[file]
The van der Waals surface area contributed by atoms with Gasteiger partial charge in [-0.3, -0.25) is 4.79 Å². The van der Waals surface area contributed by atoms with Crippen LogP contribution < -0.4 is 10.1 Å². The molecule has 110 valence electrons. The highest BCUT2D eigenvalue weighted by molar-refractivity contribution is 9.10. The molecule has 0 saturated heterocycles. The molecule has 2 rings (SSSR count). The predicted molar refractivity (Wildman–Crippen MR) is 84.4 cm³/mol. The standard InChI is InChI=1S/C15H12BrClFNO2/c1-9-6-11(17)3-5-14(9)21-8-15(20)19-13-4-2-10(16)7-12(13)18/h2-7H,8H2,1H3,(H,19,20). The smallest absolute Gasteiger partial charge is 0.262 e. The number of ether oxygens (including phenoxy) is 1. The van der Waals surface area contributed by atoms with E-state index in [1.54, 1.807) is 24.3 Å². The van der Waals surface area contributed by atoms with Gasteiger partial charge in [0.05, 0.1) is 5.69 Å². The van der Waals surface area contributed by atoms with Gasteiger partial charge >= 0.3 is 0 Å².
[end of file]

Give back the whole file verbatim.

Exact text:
The van der Waals surface area contributed by atoms with Gasteiger partial charge in [-0.3, -0.25) is 4.79 Å². The van der Waals surface area contributed by atoms with Crippen LogP contribution < -0.4 is 10.1 Å². The molecule has 110 valence electrons. The highest BCUT2D eigenvalue weighted by molar-refractivity contribution is 9.10. The molecule has 0 saturated heterocycles. The molecule has 2 rings (SSSR count). The predicted molar refractivity (Wildman–Crippen MR) is 84.4 cm³/mol. The standard InChI is InChI=1S/C15H12BrClFNO2/c1-9-6-11(17)3-5-14(9)21-8-15(20)19-13-4-2-10(16)7-12(13)18/h2-7H,8H2,1H3,(H,19,20). The smallest absolute Gasteiger partial charge is 0.262 e. The number of ether oxygens (including phenoxy) is 1. The van der Waals surface area contributed by atoms with E-state index in [1.54, 1.807) is 24.3 Å². The van der Waals surface area contributed by atoms with Gasteiger partial charge in [0.05, 0.1) is 5.69 Å². The van der Waals surface area contributed by atoms with Gasteiger partial charge >= 0.3 is 0 Å².